In such a short book, Jamieson can’t spend too much time unpacking the exegetical work it takes to unpack his congregational credobaptist position (of which I am also a proponent). Yet he works carefully to stay inside the rule of faith where it needs minimal explanation and works well to provide some Biblical background in areas where there is less theological consensus.

The two strongest chapters of the book are “What is Baptism?” and “When ‘Baptism’ is Not Baptism?”. In “What is Baptism?” Jamieson walks through a wordy, but well thought out, definition of baptism as: “a church’s act of affirming and portraying a believer’s union with Christ by immersing him or her in water, and a believer’s act of publicly committing him or herself to Christ and his people, thereby uniting a believer to the church and marking him or her off from the world” (pg. 6).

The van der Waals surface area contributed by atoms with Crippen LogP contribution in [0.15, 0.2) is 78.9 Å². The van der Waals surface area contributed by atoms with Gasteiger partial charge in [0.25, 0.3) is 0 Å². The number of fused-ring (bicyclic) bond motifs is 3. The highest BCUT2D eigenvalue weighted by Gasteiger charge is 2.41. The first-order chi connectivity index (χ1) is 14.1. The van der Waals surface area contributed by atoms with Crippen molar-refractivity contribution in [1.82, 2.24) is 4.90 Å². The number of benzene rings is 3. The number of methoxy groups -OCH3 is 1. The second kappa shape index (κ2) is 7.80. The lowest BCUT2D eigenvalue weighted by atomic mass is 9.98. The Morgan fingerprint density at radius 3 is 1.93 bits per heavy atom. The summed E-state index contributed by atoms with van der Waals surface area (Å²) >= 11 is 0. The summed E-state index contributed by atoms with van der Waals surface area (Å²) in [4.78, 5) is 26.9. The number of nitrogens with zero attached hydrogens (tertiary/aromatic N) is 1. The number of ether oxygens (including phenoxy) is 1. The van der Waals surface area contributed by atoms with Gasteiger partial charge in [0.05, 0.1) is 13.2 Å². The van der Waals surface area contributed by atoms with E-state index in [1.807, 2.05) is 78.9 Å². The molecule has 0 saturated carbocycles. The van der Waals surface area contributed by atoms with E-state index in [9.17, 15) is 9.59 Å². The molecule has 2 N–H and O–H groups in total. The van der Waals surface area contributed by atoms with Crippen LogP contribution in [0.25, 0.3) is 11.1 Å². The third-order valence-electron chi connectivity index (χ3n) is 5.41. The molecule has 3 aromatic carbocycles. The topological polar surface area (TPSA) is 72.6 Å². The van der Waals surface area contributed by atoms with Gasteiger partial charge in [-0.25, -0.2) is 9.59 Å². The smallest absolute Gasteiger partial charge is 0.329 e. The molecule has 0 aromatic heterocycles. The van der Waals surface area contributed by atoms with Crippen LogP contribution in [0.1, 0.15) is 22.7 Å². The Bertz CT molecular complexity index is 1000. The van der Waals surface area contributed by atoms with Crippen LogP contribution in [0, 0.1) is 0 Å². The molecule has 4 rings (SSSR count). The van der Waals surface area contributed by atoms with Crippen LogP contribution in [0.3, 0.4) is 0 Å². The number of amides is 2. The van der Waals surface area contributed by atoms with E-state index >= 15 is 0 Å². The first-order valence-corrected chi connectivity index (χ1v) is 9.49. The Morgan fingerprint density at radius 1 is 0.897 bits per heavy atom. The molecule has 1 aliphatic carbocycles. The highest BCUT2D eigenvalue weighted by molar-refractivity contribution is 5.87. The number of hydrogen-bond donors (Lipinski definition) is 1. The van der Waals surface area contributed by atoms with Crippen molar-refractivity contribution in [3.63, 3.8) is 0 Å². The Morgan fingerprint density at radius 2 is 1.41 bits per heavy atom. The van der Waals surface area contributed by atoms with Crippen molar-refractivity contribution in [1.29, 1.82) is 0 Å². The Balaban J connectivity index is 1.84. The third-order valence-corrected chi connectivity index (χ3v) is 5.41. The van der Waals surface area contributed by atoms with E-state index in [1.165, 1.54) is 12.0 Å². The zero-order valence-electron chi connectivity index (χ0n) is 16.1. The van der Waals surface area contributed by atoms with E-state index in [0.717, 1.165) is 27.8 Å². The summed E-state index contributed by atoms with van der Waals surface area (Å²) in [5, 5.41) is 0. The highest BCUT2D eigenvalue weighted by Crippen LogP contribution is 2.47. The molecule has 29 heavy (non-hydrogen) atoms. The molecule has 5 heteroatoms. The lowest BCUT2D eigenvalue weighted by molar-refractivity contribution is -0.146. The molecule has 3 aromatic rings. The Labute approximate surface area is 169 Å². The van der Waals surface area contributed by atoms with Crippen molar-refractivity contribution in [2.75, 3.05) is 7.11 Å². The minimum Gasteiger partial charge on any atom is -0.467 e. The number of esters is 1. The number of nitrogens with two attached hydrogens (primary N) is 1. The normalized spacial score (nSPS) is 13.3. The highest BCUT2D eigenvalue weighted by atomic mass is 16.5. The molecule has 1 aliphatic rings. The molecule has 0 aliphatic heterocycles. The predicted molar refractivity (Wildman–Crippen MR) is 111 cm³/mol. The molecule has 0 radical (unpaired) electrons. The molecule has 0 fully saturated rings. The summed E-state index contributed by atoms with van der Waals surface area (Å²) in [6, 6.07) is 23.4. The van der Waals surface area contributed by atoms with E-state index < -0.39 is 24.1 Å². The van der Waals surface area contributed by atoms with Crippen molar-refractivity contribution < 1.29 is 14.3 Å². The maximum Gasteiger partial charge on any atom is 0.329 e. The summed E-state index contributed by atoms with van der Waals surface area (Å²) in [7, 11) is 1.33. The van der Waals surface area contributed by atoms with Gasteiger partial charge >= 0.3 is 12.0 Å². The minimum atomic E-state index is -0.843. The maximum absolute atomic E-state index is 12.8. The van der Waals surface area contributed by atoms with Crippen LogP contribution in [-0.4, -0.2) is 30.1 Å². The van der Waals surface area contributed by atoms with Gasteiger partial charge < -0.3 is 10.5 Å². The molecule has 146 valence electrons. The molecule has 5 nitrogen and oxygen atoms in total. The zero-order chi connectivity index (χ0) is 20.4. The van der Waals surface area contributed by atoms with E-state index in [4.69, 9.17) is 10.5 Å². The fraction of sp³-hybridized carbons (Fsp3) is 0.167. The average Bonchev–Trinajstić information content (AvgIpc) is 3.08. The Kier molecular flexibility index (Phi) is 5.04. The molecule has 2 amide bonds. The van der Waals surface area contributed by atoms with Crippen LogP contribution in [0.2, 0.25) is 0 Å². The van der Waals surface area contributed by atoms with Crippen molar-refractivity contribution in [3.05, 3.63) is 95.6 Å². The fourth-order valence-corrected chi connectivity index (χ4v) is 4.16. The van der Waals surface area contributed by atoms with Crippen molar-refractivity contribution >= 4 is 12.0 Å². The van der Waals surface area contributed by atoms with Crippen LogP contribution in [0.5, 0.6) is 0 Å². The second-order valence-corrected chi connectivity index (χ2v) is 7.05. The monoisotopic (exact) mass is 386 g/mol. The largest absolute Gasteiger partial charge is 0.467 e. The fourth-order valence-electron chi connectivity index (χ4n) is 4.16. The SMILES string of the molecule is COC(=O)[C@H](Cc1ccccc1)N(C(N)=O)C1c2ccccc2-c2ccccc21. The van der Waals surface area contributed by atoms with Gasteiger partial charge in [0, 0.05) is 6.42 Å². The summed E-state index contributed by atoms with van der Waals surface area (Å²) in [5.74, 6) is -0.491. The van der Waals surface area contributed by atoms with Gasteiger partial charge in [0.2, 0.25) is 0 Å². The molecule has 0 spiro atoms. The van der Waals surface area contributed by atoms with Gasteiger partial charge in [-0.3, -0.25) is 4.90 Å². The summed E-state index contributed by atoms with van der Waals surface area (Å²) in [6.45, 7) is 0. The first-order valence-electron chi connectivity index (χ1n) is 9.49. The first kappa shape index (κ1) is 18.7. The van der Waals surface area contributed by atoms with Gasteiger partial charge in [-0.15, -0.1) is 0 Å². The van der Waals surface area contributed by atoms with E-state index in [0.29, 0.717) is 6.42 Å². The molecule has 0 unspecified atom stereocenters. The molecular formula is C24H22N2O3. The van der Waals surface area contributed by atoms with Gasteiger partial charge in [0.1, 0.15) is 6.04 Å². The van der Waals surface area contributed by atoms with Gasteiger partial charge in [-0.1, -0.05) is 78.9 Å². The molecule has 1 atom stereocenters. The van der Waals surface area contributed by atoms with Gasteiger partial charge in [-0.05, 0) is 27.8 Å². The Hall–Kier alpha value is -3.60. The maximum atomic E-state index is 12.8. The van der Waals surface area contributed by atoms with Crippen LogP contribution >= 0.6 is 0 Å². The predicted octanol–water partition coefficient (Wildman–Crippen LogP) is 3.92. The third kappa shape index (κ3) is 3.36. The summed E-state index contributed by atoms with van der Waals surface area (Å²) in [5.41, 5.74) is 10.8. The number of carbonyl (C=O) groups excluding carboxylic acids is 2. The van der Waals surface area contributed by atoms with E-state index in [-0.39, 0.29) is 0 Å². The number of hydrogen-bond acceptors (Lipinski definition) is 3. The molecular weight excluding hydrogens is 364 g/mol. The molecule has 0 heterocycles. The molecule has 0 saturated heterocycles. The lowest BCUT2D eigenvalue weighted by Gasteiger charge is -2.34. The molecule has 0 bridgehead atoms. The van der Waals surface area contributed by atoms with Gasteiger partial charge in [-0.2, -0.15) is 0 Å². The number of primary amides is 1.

“When Baptism is not Baptism?” addresses a lot of practical considerations someone in your church might have when considering their own interaction with baptism. In it he answers questions like: “What if you were baptized as an infant?” “What if you were baptized as a ‘believer’ but not yet a believer?” “What if you were baptized by a church which doesn’t believe the gospel?” Drawing from the work he has done in the previous chapters, Jamieson is able to weave together theological themes into practical considerations.

Weaknesses

Because this book is so short and covers such a broad topic, I wish Jamieson would have really narrowed in on his audience (which might have been set for him by the publisher). In the introduction the author talks about people reading this book as a lay person, or as a church leader. As a result Jamieson frequently speaks to both groups throughout the book. However I think this might actually be a hindrance because often times in trying to cater to the lay person, Jamieson holds back essential interaction between texts and theological traditions, and often times in catering to the pastor he leaves out some practical concerns which would be relevant to the lay person.